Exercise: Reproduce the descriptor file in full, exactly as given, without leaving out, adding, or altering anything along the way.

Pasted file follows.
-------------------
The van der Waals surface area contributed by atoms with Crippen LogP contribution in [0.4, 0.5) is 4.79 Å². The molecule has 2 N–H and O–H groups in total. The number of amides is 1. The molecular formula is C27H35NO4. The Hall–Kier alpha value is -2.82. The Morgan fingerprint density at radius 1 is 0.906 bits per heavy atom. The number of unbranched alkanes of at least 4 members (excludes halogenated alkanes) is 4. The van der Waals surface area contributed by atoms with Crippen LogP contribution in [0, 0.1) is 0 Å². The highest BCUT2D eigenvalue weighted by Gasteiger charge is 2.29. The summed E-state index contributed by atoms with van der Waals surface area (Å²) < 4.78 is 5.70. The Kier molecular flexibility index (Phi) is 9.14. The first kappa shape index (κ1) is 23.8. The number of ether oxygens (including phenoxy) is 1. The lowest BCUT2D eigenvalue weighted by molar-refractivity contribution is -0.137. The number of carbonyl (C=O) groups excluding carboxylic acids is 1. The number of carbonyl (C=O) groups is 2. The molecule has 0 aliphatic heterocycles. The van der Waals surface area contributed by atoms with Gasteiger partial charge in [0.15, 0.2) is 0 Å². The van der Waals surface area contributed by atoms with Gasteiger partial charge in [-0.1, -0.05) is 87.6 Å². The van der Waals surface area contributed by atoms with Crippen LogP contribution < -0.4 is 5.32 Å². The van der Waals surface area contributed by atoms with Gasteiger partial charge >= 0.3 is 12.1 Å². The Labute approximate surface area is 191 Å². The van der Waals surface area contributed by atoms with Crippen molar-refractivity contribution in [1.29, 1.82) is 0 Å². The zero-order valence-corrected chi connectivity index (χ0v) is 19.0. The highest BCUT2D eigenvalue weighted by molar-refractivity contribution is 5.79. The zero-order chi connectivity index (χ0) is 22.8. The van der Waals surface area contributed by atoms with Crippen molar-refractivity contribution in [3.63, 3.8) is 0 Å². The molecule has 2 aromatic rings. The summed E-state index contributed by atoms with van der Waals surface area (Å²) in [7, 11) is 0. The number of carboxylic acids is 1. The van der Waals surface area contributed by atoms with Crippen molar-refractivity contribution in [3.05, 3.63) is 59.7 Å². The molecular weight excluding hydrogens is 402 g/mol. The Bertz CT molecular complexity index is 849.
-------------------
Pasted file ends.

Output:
The van der Waals surface area contributed by atoms with Crippen LogP contribution in [0.4, 0.5) is 4.79 Å². The molecule has 2 N–H and O–H groups in total. The number of amides is 1. The molecular formula is C27H35NO4. The Hall–Kier alpha value is -2.82. The Morgan fingerprint density at radius 1 is 0.906 bits per heavy atom. The number of unbranched alkanes of at least 4 members (excludes halogenated alkanes) is 4. The van der Waals surface area contributed by atoms with Crippen LogP contribution in [0, 0.1) is 0 Å². The highest BCUT2D eigenvalue weighted by Gasteiger charge is 2.29. The summed E-state index contributed by atoms with van der Waals surface area (Å²) < 4.78 is 5.70. The Kier molecular flexibility index (Phi) is 9.14. The first kappa shape index (κ1) is 23.8. The number of ether oxygens (including phenoxy) is 1. The lowest BCUT2D eigenvalue weighted by molar-refractivity contribution is -0.137. The number of carbonyl (C=O) groups excluding carboxylic acids is 1. The number of carbonyl (C=O) groups is 2. The molecule has 0 aliphatic heterocycles. The van der Waals surface area contributed by atoms with Gasteiger partial charge in [0.15, 0.2) is 0 Å². The van der Waals surface area contributed by atoms with Gasteiger partial charge in [-0.1, -0.05) is 87.6 Å². The van der Waals surface area contributed by atoms with Crippen LogP contribution < -0.4 is 5.32 Å². The van der Waals surface area contributed by atoms with Gasteiger partial charge >= 0.3 is 12.1 Å². The Labute approximate surface area is 191 Å². The van der Waals surface area contributed by atoms with Crippen molar-refractivity contribution in [1.29, 1.82) is 0 Å². The zero-order valence-corrected chi connectivity index (χ0v) is 19.0. The highest BCUT2D eigenvalue weighted by molar-refractivity contribution is 5.79. The zero-order chi connectivity index (χ0) is 22.8. The van der Waals surface area contributed by atoms with Crippen molar-refractivity contribution in [3.63, 3.8) is 0 Å². The molecule has 2 aromatic rings. The summed E-state index contributed by atoms with van der Waals surface area (Å²) in [7, 11) is 0. The number of carboxylic acids is 1. The van der Waals surface area contributed by atoms with Crippen molar-refractivity contribution in [3.05, 3.63) is 59.7 Å². The molecular weight excluding hydrogens is 402 g/mol. The Bertz CT molecular complexity index is 849.